Update on Steam, Ubuntu, and 32-bit support
There has been a lot of news and discussion over the weekend on the topic of Steam on Linux and officially supported and recommended distributions. For those not in the loop, last week the Ubuntu project announced their intent to change how they’re approaching 32-bit library support for future Ubuntu versions[discourse.ubuntu.com]. Following that announcement, we made a statement that Ubuntu 19.10 wouldn’t be officially supported or recommended to our users going forward. As the Ubuntu project indicated, they let us know of their intent and walked us through the details earlier this month, which was much appreciated. We don’t think it is unreasonable that they would want to take steps that are in the best interests of the project. That being said, we don’t think it’s an especially positive move for Steam and gaming-oriented customers who rely on this support.
To provide some background, support for 32-bit libraries is required in order to run not only the Steam client, but also the thousands of games available on Steam that only support 32-bit environments. Enabling the Steam client to run in pure 64-bit environments, while feasible, would leave the vast majority of the current Steam library inaccessible to such users without an additional compatibility layer. Ensuring that all games a user owns remain fully playable wherever possible is a core principle of Steam, and we don’t believe any solution that arbitrarily splits a user’s library would be acceptable.
To that effect, Steam already bundles a lot of the dependencies needed by 32-bit games, but it currently relies on some key components being available on the host system: a 32-bit glibc, ELF loader, Mesa and NVIDIA graphics driver libraries, to name a few. We’ve been investigating ways to avoid these system dependencies for a while now, by looking into light containerization and other approaches. The announced change by Ubuntu would have required us to fully complete such a system in the 19.10 release time frame, as it would be required there to maintain functionality without requiring users to reinstall Steam through another method. A significant portion of our Linux users are on the latest version of Ubuntu and upgrade as new versions become available. Requiring such a fundamental change in Steam’s runtime environment in that time frame would have been very risky for these users, and would likely not have resulted in a seamless experience.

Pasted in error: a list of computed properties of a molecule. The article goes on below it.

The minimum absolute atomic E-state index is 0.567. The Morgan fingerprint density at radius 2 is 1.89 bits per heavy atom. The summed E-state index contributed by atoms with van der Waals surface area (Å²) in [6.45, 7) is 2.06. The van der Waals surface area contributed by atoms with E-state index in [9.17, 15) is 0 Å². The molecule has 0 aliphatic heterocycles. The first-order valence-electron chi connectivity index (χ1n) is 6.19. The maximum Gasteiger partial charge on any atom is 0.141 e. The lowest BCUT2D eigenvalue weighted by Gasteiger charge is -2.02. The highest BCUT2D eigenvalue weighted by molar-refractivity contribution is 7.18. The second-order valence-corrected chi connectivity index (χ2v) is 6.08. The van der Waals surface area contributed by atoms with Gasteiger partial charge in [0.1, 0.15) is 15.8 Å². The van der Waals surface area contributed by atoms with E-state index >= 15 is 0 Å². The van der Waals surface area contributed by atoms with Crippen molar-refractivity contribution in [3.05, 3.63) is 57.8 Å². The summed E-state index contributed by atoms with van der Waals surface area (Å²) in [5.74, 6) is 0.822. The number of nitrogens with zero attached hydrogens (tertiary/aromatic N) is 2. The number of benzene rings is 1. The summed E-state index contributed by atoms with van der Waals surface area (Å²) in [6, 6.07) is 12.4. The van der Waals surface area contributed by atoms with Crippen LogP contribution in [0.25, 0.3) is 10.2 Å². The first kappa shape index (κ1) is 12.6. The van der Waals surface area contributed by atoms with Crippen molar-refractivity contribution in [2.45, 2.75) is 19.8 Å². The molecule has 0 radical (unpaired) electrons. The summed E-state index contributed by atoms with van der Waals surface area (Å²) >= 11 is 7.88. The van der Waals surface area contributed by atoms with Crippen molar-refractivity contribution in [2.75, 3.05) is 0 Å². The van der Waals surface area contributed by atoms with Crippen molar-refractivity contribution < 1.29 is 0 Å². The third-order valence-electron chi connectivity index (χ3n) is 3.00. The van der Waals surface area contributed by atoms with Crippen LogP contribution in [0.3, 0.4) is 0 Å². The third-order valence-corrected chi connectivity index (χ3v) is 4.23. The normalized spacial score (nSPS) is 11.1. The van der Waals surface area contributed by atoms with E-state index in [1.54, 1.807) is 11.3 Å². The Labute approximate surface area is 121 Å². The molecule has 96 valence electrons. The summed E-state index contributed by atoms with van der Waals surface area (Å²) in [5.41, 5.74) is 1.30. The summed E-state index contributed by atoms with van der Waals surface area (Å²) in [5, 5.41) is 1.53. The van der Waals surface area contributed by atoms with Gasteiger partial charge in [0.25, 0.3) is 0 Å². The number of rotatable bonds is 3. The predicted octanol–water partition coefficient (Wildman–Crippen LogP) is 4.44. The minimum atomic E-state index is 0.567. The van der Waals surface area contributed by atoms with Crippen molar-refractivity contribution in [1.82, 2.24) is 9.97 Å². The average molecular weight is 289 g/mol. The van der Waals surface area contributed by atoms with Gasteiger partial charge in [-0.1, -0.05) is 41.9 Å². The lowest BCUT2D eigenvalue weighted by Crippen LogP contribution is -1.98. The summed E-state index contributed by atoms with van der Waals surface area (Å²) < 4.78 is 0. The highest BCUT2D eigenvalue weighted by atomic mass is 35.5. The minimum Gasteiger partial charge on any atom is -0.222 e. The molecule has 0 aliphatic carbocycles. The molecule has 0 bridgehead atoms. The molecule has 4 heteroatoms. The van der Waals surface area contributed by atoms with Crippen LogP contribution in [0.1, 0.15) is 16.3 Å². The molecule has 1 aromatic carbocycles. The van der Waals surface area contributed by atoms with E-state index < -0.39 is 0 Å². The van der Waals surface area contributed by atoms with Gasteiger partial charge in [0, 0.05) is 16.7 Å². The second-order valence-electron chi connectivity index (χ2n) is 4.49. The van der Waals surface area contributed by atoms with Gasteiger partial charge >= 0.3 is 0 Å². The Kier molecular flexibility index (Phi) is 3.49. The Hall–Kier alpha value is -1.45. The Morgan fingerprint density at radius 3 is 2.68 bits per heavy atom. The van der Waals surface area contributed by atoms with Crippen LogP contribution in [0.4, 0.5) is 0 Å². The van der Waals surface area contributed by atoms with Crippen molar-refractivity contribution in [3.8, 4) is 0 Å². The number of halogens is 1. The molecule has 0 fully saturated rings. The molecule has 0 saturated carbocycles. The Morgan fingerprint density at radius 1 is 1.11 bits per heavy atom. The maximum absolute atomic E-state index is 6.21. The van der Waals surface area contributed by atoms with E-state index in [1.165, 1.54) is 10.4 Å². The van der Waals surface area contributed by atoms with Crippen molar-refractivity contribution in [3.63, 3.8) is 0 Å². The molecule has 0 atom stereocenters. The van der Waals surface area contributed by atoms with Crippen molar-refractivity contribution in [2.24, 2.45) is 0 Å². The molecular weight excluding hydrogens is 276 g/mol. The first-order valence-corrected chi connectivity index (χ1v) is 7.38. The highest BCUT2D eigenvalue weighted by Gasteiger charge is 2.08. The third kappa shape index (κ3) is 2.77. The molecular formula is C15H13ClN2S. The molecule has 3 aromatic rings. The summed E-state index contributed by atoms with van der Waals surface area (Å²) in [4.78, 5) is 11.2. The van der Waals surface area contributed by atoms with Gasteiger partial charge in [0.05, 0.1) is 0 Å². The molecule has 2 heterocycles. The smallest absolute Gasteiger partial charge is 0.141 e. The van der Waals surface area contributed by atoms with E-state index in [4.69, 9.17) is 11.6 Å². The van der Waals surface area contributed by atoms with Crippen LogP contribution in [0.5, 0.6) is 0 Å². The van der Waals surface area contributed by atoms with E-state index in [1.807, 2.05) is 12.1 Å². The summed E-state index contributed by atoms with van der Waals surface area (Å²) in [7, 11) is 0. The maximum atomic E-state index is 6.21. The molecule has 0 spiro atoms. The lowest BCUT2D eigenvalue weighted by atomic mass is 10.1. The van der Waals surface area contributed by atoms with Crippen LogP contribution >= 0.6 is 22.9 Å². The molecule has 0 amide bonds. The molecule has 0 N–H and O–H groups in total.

Our response also mentioned not recommending Ubuntu to Steam users in the future. Currently, the Steam Linux installation instructions and system requirements call out Ubuntu specifically as the best-supported path for desktop users. When we originally came to the decision to make this recommendation to Steam users, we considered the entire desktop and gaming experience, not just how well Steam itself would work. There is a large amount of older third-party games and desktop software that lives outside of Steam, and therefore does not use the Steam runtime environment. This new scheme would have broken such 32-bit non-Steam games and tools, unless the user was savvy enough to know that they needed to run them in a compatibility environment. It would be quite unfortunate if all pre-existing documentation around installing and running older binary software on Ubuntu became invalid or obsolete due to such a change, and this added caveat to using the existing ecosystem caused us no small amount of concern.
There’s a lot more to the technical and non-technical reasons behind our concerns, but the bottom line is that we would have had to drop what we’re doing and scramble to support the new scheme in time for 19.10. We weren’t confident we could do that without passing some of the churn to our users, and it would not solve the problems for third-party software outside of Steam upon which many of our users rely.
In response to the concerns raised by ourselves and the wider community, the Ubuntu project recently discussed a more conservative approach[ubuntu.com] wherein a selection of 32-bit libraries would still be available on the host system, through at least 20.04 LTS. We’re still not particularly excited about the removal of any existing functionality, but such a change to the plan is extremely welcome, and will allow us to continue to work towards improvements in the Steam distribution model without causing new headaches for users. Given the information we have on this new approach so far, it seems likely that we will be able to continue to officially support Steam on Ubuntu.
The Linux landscape has changed dramatically since we released the initial version of Steam for Linux, and as such, we are re-thinking how we want to approach distribution support going forward. There are several distributions on the market today that offer a great gaming desktop experience such as Arch Linux, Manjaro, Pop!_OS, Fedora, and many others. We’ll be working closer with many more distribution maintainers in the future. If you’re working on such a distribution and don’t feel your project has a direct line of contact with us, by all means, have a representative reach out directly.
That all being said, we don’t have anything specific to announce at this time regarding what distribution(s) will be supported in the future; expect more news on that front in the coming months. We remain committed to supporting Linux as a gaming platform, and are continuing to drive numerous driver and feature development efforts that we expect will help improve the gaming and desktop experience across all distributions; we’ll talk more about some examples of that soon.